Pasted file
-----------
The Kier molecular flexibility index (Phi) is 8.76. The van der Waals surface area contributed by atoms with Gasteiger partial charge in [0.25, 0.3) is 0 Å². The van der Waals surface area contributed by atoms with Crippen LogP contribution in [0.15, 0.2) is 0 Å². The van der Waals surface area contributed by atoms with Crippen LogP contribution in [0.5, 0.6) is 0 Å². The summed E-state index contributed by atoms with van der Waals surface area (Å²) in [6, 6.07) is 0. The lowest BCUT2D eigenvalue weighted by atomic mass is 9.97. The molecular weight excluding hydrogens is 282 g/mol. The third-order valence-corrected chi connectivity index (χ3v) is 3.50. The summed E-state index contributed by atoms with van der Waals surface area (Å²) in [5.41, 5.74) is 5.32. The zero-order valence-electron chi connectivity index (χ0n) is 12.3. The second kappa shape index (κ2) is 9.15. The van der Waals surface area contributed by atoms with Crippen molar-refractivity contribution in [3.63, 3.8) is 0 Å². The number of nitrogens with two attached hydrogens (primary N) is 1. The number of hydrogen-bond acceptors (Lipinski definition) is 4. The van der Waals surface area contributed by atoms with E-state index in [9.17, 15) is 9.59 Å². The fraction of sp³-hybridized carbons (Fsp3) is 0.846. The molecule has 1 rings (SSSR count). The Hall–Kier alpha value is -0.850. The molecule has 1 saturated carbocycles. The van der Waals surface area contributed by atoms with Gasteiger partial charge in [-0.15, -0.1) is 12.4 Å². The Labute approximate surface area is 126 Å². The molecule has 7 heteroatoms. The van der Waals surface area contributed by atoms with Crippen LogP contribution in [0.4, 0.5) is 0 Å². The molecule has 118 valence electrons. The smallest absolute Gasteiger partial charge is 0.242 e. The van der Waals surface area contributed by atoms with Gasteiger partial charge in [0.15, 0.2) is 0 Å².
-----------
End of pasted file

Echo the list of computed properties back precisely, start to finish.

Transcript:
The Kier molecular flexibility index (Phi) is 8.76. The van der Waals surface area contributed by atoms with Gasteiger partial charge in [0.25, 0.3) is 0 Å². The van der Waals surface area contributed by atoms with Crippen LogP contribution in [0.15, 0.2) is 0 Å². The van der Waals surface area contributed by atoms with Crippen LogP contribution in [0.5, 0.6) is 0 Å². The summed E-state index contributed by atoms with van der Waals surface area (Å²) in [6, 6.07) is 0. The lowest BCUT2D eigenvalue weighted by atomic mass is 9.97. The molecular weight excluding hydrogens is 282 g/mol. The third-order valence-corrected chi connectivity index (χ3v) is 3.50. The summed E-state index contributed by atoms with van der Waals surface area (Å²) in [5.41, 5.74) is 5.32. The zero-order valence-electron chi connectivity index (χ0n) is 12.3. The second kappa shape index (κ2) is 9.15. The van der Waals surface area contributed by atoms with Crippen molar-refractivity contribution in [3.63, 3.8) is 0 Å². The number of nitrogens with two attached hydrogens (primary N) is 1. The number of hydrogen-bond acceptors (Lipinski definition) is 4. The van der Waals surface area contributed by atoms with E-state index in [9.17, 15) is 9.59 Å². The fraction of sp³-hybridized carbons (Fsp3) is 0.846. The molecule has 1 rings (SSSR count). The Hall–Kier alpha value is -0.850. The molecule has 1 saturated carbocycles. The van der Waals surface area contributed by atoms with Gasteiger partial charge in [-0.15, -0.1) is 12.4 Å². The Labute approximate surface area is 126 Å². The molecule has 7 heteroatoms. The van der Waals surface area contributed by atoms with Crippen LogP contribution in [0.4, 0.5) is 0 Å². The molecule has 118 valence electrons. The smallest absolute Gasteiger partial charge is 0.242 e. The van der Waals surface area contributed by atoms with Gasteiger partial charge in [0.15, 0.2) is 0 Å².